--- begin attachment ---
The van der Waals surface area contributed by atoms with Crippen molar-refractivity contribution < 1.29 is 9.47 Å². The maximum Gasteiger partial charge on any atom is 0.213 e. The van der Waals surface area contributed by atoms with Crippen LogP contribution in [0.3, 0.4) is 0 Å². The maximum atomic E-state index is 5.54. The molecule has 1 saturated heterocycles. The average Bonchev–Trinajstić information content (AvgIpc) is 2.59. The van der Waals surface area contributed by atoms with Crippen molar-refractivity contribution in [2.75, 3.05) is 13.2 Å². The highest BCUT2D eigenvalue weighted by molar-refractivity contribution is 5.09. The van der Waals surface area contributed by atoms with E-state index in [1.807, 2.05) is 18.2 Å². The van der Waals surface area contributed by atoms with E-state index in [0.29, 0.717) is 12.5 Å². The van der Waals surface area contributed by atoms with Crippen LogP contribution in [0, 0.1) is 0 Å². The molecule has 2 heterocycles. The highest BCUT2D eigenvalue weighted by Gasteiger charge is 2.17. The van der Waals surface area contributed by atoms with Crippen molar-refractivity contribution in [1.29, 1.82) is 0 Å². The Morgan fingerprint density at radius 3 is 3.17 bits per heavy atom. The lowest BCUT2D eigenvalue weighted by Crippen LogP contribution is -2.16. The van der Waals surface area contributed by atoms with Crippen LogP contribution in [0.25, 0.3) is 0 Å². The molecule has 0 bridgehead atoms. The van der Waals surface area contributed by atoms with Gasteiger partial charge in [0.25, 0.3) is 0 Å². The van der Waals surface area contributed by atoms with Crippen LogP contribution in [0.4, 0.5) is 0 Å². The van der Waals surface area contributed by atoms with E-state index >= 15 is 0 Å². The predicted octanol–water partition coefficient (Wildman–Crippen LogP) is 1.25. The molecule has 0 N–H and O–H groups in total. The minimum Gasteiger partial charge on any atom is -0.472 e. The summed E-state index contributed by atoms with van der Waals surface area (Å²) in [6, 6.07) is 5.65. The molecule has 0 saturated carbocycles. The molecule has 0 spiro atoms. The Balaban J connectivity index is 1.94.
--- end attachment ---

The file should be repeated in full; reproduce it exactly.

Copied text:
The van der Waals surface area contributed by atoms with Crippen molar-refractivity contribution < 1.29 is 9.47 Å². The maximum Gasteiger partial charge on any atom is 0.213 e. The van der Waals surface area contributed by atoms with Crippen LogP contribution in [0.3, 0.4) is 0 Å². The maximum atomic E-state index is 5.54. The molecule has 1 saturated heterocycles. The average Bonchev–Trinajstić information content (AvgIpc) is 2.59. The van der Waals surface area contributed by atoms with Crippen molar-refractivity contribution in [2.75, 3.05) is 13.2 Å². The highest BCUT2D eigenvalue weighted by molar-refractivity contribution is 5.09. The van der Waals surface area contributed by atoms with E-state index in [1.807, 2.05) is 18.2 Å². The van der Waals surface area contributed by atoms with E-state index in [0.29, 0.717) is 12.5 Å². The van der Waals surface area contributed by atoms with Crippen LogP contribution in [0, 0.1) is 0 Å². The molecule has 2 heterocycles. The highest BCUT2D eigenvalue weighted by Gasteiger charge is 2.17. The van der Waals surface area contributed by atoms with Crippen molar-refractivity contribution in [1.29, 1.82) is 0 Å². The Morgan fingerprint density at radius 3 is 3.17 bits per heavy atom. The lowest BCUT2D eigenvalue weighted by Crippen LogP contribution is -2.16. The van der Waals surface area contributed by atoms with Crippen LogP contribution in [0.25, 0.3) is 0 Å². The molecule has 0 bridgehead atoms. The van der Waals surface area contributed by atoms with Gasteiger partial charge in [0.25, 0.3) is 0 Å². The van der Waals surface area contributed by atoms with Crippen LogP contribution in [0.4, 0.5) is 0 Å². The van der Waals surface area contributed by atoms with E-state index >= 15 is 0 Å². The predicted octanol–water partition coefficient (Wildman–Crippen LogP) is 1.25. The molecule has 0 N–H and O–H groups in total. The minimum Gasteiger partial charge on any atom is -0.472 e. The summed E-state index contributed by atoms with van der Waals surface area (Å²) in [6, 6.07) is 5.65. The molecule has 0 saturated carbocycles. The molecule has 0 spiro atoms. The Balaban J connectivity index is 1.94.